Get to Know Chef Lefenfeld
Culinary contributor Amy Langrehr sat down with Chef Lefenfeld to chat about food, family and what’s great about Baltimore.
Was food a big part of your upbringing? Did you cook when you were a kid?
BL: Yes! I was really hyper as a kid. In the mornings, I liked to get breakfast set up for everyone – cereal boxes out, orange juice made, side dishes cooked, I loved it. I’ve always loved cooking with friends and family, and especially like experimenting. My mom is a really good cook. I remember she always made pesto and served it with tomatoes in the summer. We did a lot of very simple food, executed well. Oh, and she also made calamari with red sauce, I remember that. So good.
Lots of kids get to choose the meal on their birthday – anything they want…to a point, I suppose. What would be your “birthday meal” now? What did you ask for when you were a kid?
BL: I always wanted Chinese food. My brother always wanted hot dogs. Or if we were up in Maine, lobster for sure. Now? I like to go out. I just took my staff up to NYC, and we had lunch at Casa Mono. It’s casual, Spanish-Basque – Michelin star, too. I’d love to go back to San Sebastian. One day… (Smiles.)
Do you have a mentor? Any chefs who really helped you find your way?
BL: Mainly, I’d say my cousin Joel. He’s in the restaurant industry in NYC, and I always consult with him on big decisions, milestones. I also stop into Tersiguel’s and catch up with Michel. Honestly, my staff here at La Cuchara does a great job keeping me straight, especially Chris Gomas – he’s been with me a long time. We worked together at Charleston and Petit Louis. He’s someone I know I can count on.
What food trend can you absolutely not stand?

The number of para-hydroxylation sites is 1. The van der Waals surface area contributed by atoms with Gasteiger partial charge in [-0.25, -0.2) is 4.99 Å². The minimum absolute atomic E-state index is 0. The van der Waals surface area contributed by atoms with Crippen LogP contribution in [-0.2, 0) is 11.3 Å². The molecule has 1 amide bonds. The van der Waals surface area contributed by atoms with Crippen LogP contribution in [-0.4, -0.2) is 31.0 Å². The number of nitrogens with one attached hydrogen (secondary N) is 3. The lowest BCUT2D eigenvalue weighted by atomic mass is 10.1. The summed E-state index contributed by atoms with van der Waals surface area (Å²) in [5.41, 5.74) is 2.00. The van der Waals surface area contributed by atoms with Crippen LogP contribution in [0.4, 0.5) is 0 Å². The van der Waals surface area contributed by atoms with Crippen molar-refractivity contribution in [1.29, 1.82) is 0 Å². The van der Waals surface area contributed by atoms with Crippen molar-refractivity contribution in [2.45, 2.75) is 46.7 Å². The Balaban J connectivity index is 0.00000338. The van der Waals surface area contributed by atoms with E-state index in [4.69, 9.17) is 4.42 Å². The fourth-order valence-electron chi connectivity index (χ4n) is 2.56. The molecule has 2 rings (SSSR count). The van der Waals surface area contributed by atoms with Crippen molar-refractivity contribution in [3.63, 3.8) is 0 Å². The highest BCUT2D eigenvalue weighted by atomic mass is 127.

BL: Farm-to-table, for sure. It’s a responsibility. It shouldn’t be used as advertising. It’s a little harder to do, but we need to take advantage of our amazing produce in the area. I always use local farms first.
How do you balance home and work? I guess days off are big.
BL: It’s really important for me to be here every morning. We change the menu every day. I’m always placing orders, seeing what’s coming in, calling purveyors. I also like to stop by the fish market early to see what’s good. I’m not balancing home and work right now, but I love what I’m doing. I’m all in.
Do you have time to watch any food TV? If so, are there any celebrity chefs you really enjoy?
BL: “Chef’s Table” on Netflix. [I agree and gush…love that show.] If I happen to catch it, I’ll stop and watch “Unique Eats.” Not really big on “Top Chef” and “Chopped” kinds of shows.
What do you love about Baltimore?
BL: I love the people, especially around here, uptown. People in the industry at Johnny’s, Louie, etc. The food scene is expanding so quickly. I’m really excited about some of the city markets opening up in the next year. Love seeing markets grow, it’s nice to be able to pick up fresh fish, bread, etc. That’s the way we should be shopping when we can.
What do you like about food?
BL: The versatility. It will never be boring. Keeps you interested, on your toes. I like to see the process of things. Like our veal tongue dish, it’s about 25 steps. So precise. It’s such a long process, but all worth it in the end. Every little detail is interesting to me.
What are some of your favorite restaurants in the city?
BL: I really like Bottega, Parts & Labor. Petit Louis is one of my very favorites. Azumi is great. Last time I went to Wit & Wisdom it was very good. Also, Cinghiale is such a great place.
OK, obligatory question – when you cook at home, what do you like to make? Do you have a favorite “go to” meal at home?
BL: Yeah, I cook at home a lot, many times it’s simple pasta with red sauce. But really, I eat most of my meals at La Cuchara, though. It’s just easier. (Laughs.)